While health care costs remain a chief concern, New York small business owners are much more likely to believe that their business’ health care pricing, quality and availability have improved over the past five years, compared to their national counterparts. Among the one-third of New York entrepreneurs who contribute to employee health care:
- Thirty-nine percent believe the pace of annual health care cost increases have improved (21 percent nationwide).
- Thirty-five percent believe the quality of health care has improved (25 percent nationwide).
- Forty-six percent believe the availability of health care has improved (27 percent nationwide).
Despite nightmares and long hours, New York small business owners feel fulfilled
While 84 percent of New York entrepreneurs say work interferes with their home life, 78 percent believe they have achieved a work-life balance. Despite this, nearly two out of five report having had a nightmare about their business failing.
When asked to describe an average work week, New York entrepreneurs say “interesting” (51 percent), “fulfilling” (42 percent) and “enjoyable” (40 percent). However, it does not mean they are not stressed—45 percent say their job is “demanding,” 36 percent report it is “stressful” and 27 percent find it is “exhausting.”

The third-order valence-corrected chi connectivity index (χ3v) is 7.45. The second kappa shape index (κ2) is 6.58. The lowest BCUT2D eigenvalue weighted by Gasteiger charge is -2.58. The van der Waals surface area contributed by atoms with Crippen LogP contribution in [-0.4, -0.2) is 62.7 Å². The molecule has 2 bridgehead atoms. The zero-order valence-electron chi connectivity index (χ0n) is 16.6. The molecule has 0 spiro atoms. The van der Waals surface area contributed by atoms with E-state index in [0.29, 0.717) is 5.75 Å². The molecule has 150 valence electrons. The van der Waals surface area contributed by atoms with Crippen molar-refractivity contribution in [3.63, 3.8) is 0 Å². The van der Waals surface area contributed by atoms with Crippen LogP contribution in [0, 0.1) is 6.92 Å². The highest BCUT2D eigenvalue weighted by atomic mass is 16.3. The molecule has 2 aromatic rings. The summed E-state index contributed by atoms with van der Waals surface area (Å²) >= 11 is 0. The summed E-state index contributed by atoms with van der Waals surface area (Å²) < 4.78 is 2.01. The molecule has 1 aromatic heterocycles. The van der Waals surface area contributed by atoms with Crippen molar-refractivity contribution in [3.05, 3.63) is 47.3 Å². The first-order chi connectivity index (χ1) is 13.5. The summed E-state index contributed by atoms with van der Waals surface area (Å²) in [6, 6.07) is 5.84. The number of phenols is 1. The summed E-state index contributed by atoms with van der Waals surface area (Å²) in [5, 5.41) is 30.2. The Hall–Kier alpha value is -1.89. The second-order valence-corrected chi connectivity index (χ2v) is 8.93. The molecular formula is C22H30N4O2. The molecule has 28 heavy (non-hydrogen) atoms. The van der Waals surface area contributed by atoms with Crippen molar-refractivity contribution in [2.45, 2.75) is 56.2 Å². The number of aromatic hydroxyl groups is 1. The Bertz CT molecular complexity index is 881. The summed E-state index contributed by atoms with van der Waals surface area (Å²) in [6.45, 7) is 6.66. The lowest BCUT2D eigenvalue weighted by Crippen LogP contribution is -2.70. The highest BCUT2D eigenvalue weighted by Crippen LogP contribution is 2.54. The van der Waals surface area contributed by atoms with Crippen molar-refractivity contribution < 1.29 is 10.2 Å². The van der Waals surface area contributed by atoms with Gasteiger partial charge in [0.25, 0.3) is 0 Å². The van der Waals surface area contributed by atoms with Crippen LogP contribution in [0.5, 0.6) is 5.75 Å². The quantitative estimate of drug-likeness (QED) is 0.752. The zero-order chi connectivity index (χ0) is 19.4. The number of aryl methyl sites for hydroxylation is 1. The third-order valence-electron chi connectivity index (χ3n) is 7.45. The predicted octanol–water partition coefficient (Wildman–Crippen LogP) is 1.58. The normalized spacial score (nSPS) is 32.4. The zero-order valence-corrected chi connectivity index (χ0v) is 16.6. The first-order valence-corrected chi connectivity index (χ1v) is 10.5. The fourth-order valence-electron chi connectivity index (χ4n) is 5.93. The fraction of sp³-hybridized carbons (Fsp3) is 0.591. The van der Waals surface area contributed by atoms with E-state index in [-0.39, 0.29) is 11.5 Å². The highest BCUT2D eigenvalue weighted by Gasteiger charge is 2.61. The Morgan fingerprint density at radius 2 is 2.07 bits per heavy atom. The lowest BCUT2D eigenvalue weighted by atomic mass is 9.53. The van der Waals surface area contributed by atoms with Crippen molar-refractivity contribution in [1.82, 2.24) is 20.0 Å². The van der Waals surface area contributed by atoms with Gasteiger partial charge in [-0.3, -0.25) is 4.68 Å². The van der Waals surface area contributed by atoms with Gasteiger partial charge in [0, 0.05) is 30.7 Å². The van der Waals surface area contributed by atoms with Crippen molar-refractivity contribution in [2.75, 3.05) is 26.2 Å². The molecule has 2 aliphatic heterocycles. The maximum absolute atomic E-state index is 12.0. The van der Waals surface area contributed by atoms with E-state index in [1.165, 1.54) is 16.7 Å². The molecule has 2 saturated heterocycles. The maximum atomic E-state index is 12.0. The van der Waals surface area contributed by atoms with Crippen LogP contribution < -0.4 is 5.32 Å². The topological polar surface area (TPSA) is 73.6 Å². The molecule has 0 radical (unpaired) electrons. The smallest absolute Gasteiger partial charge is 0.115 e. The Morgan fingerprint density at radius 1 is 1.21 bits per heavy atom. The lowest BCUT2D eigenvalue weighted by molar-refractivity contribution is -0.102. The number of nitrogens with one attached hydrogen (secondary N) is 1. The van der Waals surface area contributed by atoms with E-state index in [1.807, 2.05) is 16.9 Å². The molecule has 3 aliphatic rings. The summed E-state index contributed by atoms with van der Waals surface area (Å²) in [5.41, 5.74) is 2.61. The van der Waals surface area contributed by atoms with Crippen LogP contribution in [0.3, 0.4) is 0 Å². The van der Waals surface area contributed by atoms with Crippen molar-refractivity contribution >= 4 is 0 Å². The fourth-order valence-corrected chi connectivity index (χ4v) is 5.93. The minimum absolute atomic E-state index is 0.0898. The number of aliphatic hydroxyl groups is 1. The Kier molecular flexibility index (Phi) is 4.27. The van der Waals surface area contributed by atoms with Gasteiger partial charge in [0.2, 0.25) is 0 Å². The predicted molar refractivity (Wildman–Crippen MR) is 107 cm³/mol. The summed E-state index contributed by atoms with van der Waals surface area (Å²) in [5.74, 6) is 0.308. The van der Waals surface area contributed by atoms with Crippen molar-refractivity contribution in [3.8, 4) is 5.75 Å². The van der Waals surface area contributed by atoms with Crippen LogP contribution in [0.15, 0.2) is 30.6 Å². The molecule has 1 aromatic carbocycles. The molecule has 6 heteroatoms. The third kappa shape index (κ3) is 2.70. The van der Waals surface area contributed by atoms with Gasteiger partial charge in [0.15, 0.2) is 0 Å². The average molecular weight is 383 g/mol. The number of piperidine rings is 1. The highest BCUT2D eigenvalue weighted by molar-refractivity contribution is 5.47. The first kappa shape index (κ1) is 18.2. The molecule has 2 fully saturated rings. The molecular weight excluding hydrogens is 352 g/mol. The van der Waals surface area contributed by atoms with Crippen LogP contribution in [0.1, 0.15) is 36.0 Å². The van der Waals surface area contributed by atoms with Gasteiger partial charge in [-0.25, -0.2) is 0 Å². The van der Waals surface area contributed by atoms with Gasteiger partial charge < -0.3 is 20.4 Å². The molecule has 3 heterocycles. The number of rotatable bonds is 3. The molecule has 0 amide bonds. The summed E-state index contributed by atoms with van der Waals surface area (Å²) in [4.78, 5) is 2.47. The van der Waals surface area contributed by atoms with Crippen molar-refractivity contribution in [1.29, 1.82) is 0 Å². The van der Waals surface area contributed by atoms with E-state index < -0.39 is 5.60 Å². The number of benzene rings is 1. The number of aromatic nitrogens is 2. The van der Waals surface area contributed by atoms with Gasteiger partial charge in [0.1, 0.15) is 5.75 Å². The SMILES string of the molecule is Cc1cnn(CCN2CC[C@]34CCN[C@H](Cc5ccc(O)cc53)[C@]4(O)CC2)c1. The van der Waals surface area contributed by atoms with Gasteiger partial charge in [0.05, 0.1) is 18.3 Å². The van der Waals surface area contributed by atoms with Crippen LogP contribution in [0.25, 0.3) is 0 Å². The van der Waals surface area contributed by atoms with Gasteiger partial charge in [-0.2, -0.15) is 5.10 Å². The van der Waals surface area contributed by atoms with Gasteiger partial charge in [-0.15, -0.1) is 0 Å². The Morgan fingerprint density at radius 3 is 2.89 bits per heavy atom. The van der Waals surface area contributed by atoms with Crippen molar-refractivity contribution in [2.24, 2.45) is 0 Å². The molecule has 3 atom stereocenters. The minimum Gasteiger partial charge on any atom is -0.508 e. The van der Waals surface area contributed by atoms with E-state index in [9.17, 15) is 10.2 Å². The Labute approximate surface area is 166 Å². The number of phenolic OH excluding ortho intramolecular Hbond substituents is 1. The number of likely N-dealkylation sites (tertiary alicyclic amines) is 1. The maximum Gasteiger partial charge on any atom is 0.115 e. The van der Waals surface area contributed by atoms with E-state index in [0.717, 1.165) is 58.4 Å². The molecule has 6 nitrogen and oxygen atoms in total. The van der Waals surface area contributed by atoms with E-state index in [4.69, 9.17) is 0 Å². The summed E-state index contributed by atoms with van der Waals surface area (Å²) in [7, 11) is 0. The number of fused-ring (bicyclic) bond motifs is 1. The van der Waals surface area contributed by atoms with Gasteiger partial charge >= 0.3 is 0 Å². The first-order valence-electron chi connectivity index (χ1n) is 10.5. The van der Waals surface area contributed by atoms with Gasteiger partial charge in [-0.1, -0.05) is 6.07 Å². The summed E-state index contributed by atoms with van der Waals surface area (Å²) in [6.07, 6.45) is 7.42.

While 64 percent of New York small business owners work more than 40 hours a week, a strong majority (75 percent) say they are satisfied with the number of hours they work. Nearly all New York entrepreneurs value the flexibility of their work location (89 percent) and schedule (86 percent), as well as the amount of time their job allows them to spend with family and close friends (72 percent).
New York small business owners predict a paperless and virtual future
When asked for their top predictions for small businesses 20 years from now, most New York entrepreneurs envision a virtual and paperless future. Top predictions include:
- More offices will be virtual than physical locations (49 percent).
- Businesses will go paperless (42 percent).
- Operations will be conducted by automation (38 percent).
- Cash will disappear with transactions becoming digital (37 percent).
- Hours of operation will be obsolete (19 percent).
- Most businesses will employ a robot (14 percent).
More than three-quarters of New York entrepreneurs say encouraging innovation in the workplace is a priority, and nearly four out of five area small business owners say it is a key contributor to business success. Seventy-nine percent have taken some sort of innovative action in the past two years, from upgrading their business technology (47 percent) to creating a new product or service (33 percent). Additionally, 5 percent of New York small business owners say they are “industry-leading” and 29 percent say they are “ahead of the curve,” while 57 percent say they “keep the same pace” with other businesses in their sector.